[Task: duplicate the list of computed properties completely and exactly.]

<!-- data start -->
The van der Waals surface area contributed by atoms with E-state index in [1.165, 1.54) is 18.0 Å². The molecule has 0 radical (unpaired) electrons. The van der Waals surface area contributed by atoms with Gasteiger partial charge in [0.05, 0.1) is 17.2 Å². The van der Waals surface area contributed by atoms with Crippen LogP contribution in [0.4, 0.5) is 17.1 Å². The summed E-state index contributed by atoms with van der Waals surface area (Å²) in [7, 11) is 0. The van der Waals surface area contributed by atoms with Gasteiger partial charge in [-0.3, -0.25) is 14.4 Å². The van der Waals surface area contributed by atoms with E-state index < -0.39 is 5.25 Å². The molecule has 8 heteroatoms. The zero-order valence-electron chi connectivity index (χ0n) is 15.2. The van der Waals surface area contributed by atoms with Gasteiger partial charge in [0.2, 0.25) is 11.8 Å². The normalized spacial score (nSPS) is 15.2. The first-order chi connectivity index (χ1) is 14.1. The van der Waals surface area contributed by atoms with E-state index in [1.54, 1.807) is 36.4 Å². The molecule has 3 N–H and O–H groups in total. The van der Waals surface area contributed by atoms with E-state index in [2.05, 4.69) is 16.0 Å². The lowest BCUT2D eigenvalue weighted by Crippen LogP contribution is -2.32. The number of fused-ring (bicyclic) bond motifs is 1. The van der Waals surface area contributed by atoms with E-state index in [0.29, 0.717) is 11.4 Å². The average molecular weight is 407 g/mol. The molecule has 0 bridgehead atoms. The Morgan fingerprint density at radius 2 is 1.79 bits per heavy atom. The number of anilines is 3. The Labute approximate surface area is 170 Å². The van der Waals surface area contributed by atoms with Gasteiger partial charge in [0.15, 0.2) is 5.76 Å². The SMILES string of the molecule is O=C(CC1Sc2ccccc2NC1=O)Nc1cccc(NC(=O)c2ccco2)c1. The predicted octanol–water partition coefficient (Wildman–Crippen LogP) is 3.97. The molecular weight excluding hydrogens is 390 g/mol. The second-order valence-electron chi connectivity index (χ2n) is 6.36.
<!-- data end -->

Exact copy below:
The van der Waals surface area contributed by atoms with E-state index in [1.165, 1.54) is 18.0 Å². The molecule has 0 radical (unpaired) electrons. The van der Waals surface area contributed by atoms with Gasteiger partial charge in [0.05, 0.1) is 17.2 Å². The van der Waals surface area contributed by atoms with Crippen LogP contribution in [0.4, 0.5) is 17.1 Å². The summed E-state index contributed by atoms with van der Waals surface area (Å²) in [7, 11) is 0. The van der Waals surface area contributed by atoms with Gasteiger partial charge in [-0.3, -0.25) is 14.4 Å². The van der Waals surface area contributed by atoms with E-state index < -0.39 is 5.25 Å². The molecule has 8 heteroatoms. The zero-order valence-electron chi connectivity index (χ0n) is 15.2. The van der Waals surface area contributed by atoms with Gasteiger partial charge in [0.2, 0.25) is 11.8 Å². The normalized spacial score (nSPS) is 15.2. The first-order chi connectivity index (χ1) is 14.1. The van der Waals surface area contributed by atoms with E-state index in [1.54, 1.807) is 36.4 Å². The molecule has 3 N–H and O–H groups in total. The van der Waals surface area contributed by atoms with E-state index in [2.05, 4.69) is 16.0 Å². The lowest BCUT2D eigenvalue weighted by Crippen LogP contribution is -2.32. The number of fused-ring (bicyclic) bond motifs is 1. The van der Waals surface area contributed by atoms with E-state index in [0.29, 0.717) is 11.4 Å². The average molecular weight is 407 g/mol. The molecule has 0 bridgehead atoms. The Morgan fingerprint density at radius 2 is 1.79 bits per heavy atom. The number of anilines is 3. The Labute approximate surface area is 170 Å². The van der Waals surface area contributed by atoms with Gasteiger partial charge in [0.15, 0.2) is 5.76 Å². The SMILES string of the molecule is O=C(CC1Sc2ccccc2NC1=O)Nc1cccc(NC(=O)c2ccco2)c1. The predicted octanol–water partition coefficient (Wildman–Crippen LogP) is 3.97. The molecular weight excluding hydrogens is 390 g/mol. The second-order valence-electron chi connectivity index (χ2n) is 6.36.